It's sickened nine dogs. Four of them have died.
And if it turns out someone planted the poison and made the dogs sick on purpose, they could be headed to court.
Authorities are still investigating, so we don't know the exact circumstances of this case.
But we did some digging and found multiple animal cruelty and poisoning laws
on South Dakota books. We also found some people who say the laws need to change.
In South Dakota, it's illegal to hurt, kill or poison an animal owned by someone else. Under state law it's a class one misdemeanor.
"You know it's tragic to come home and have your pet very ill because of some senseless act that someone did," said Tanya Beckman.
Tanya Beckman is the vice-president of the South Dakota Coalition for Companion Animals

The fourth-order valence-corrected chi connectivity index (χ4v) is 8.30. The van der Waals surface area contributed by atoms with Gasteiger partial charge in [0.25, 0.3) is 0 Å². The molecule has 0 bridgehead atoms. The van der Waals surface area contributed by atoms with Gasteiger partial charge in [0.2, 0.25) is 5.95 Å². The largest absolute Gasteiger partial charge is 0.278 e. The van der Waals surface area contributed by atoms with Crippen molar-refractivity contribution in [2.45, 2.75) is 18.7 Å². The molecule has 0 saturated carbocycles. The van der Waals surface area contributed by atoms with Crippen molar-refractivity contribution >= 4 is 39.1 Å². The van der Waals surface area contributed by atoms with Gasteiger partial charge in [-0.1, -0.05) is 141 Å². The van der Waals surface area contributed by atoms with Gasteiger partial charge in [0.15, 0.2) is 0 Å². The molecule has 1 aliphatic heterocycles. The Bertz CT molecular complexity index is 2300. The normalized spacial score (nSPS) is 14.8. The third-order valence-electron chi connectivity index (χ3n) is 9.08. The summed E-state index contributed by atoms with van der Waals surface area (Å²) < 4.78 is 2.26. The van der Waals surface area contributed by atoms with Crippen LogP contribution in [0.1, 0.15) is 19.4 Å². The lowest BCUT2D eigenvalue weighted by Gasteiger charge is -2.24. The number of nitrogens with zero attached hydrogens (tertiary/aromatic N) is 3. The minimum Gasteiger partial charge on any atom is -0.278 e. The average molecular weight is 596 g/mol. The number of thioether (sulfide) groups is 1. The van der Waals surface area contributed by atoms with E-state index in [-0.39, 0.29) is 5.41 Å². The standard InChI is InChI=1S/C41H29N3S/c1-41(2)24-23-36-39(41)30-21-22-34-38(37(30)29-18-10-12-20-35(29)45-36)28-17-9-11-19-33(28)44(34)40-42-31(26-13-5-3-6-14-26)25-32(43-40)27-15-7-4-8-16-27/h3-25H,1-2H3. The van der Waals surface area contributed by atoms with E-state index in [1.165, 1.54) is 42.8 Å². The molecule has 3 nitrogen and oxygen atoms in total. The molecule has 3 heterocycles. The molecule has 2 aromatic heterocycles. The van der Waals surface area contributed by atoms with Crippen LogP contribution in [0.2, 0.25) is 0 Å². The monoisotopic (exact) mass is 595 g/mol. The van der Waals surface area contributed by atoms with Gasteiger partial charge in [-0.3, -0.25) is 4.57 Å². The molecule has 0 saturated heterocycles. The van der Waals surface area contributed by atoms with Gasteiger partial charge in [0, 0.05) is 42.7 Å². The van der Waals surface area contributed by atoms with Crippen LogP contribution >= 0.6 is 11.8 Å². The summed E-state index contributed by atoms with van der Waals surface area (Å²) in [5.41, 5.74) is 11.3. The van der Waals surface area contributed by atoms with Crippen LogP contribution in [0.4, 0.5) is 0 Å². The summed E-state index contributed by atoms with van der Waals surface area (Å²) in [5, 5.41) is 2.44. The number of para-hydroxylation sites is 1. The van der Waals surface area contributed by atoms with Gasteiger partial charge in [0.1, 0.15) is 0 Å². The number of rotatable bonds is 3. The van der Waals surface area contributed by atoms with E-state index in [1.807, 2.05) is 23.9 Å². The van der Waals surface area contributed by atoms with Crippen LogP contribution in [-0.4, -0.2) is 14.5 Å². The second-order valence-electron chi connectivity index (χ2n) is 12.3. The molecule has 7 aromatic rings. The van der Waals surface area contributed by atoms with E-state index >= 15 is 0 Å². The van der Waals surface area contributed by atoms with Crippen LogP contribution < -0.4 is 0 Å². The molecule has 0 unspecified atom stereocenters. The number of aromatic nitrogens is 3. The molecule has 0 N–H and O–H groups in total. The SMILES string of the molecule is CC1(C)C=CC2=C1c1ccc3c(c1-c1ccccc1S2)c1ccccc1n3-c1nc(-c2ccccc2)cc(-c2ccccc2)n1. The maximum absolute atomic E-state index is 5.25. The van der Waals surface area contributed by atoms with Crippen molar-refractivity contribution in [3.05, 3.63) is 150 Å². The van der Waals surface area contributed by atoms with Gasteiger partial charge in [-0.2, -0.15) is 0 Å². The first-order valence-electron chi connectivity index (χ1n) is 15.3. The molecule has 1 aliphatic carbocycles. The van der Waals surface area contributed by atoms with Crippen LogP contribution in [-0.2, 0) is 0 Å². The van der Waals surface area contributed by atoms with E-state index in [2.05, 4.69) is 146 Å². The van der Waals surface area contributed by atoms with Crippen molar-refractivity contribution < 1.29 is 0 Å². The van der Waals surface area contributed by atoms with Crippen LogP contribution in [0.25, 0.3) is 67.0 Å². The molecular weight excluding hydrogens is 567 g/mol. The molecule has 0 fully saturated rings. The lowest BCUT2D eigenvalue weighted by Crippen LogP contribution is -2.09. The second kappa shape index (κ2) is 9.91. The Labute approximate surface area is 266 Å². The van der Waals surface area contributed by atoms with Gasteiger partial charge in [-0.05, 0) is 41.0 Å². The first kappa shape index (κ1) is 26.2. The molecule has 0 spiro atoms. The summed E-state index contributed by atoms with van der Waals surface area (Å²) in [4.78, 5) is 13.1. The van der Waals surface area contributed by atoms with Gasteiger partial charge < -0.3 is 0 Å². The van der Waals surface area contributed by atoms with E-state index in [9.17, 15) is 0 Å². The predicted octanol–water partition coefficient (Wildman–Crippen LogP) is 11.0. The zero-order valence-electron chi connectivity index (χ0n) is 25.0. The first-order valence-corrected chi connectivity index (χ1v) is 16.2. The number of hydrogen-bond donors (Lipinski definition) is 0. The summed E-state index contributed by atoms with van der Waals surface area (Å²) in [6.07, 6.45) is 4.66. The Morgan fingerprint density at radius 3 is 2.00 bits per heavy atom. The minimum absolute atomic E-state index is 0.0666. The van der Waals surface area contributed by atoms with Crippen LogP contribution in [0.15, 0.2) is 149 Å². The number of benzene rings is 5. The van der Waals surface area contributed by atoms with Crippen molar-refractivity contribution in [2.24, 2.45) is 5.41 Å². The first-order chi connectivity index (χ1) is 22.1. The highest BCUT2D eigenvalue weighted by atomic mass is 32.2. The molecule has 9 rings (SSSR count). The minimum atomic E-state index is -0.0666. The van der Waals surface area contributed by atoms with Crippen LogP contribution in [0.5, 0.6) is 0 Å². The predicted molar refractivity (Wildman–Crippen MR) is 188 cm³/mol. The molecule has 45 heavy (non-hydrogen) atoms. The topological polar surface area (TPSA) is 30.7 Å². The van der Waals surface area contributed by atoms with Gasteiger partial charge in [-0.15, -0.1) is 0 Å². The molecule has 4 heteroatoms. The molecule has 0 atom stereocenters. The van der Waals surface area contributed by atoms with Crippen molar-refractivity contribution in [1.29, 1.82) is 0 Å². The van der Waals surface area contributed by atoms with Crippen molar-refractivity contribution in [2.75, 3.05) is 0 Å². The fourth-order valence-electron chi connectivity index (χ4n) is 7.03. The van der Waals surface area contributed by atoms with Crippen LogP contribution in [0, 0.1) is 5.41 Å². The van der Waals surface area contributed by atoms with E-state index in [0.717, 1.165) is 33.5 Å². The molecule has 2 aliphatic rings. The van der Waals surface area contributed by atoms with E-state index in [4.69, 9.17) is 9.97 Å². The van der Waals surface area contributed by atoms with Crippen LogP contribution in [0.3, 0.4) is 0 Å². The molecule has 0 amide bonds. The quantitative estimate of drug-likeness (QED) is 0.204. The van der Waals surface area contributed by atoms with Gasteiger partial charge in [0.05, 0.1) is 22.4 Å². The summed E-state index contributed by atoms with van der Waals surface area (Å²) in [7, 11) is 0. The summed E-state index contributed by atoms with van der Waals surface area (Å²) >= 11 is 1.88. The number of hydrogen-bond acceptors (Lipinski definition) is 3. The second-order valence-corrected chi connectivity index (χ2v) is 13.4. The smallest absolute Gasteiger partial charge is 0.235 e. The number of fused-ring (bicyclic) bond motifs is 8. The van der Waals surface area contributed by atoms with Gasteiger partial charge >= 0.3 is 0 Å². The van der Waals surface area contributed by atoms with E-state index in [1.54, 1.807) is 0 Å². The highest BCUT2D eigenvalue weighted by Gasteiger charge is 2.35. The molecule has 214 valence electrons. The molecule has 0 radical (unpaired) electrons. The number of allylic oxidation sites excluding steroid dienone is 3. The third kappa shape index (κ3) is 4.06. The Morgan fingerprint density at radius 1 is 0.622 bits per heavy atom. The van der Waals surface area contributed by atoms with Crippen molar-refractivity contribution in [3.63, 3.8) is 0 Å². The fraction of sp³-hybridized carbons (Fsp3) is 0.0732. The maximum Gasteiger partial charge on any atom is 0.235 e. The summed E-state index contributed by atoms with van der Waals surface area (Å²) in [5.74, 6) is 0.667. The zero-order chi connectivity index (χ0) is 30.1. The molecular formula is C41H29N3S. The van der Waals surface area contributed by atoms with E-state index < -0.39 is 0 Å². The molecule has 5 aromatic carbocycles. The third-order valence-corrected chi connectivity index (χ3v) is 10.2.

. The group has been working for a year now to change state law, so intentionally harming or killing someone else's pet would become a felony.
"If the consequence for that was higher or greater, then they would actually treat it more seriously," said Beckman.
Beckman is thankful no children were hurt. And while she's concerned about what the Tea incidents say about how animals can be treated in South Dakota, she says they could also help in the push for tougher penalties.
"I think it should be treated the same, especially when the risk is posed to children or dogs,” said Beckman.
The laws prohibiting intentional deaths of other's animals do not pertain to registered veterinarians who euthanize sick or injured pets.
Because the neighborhood where the poisoning happened is outside of Tea city limits, Lincoln County laws apply. The county does have an ordinance
that says when not on your own property, a dog must be under immediate control of its handler. Not having control of a dog is a class two misdemeanor.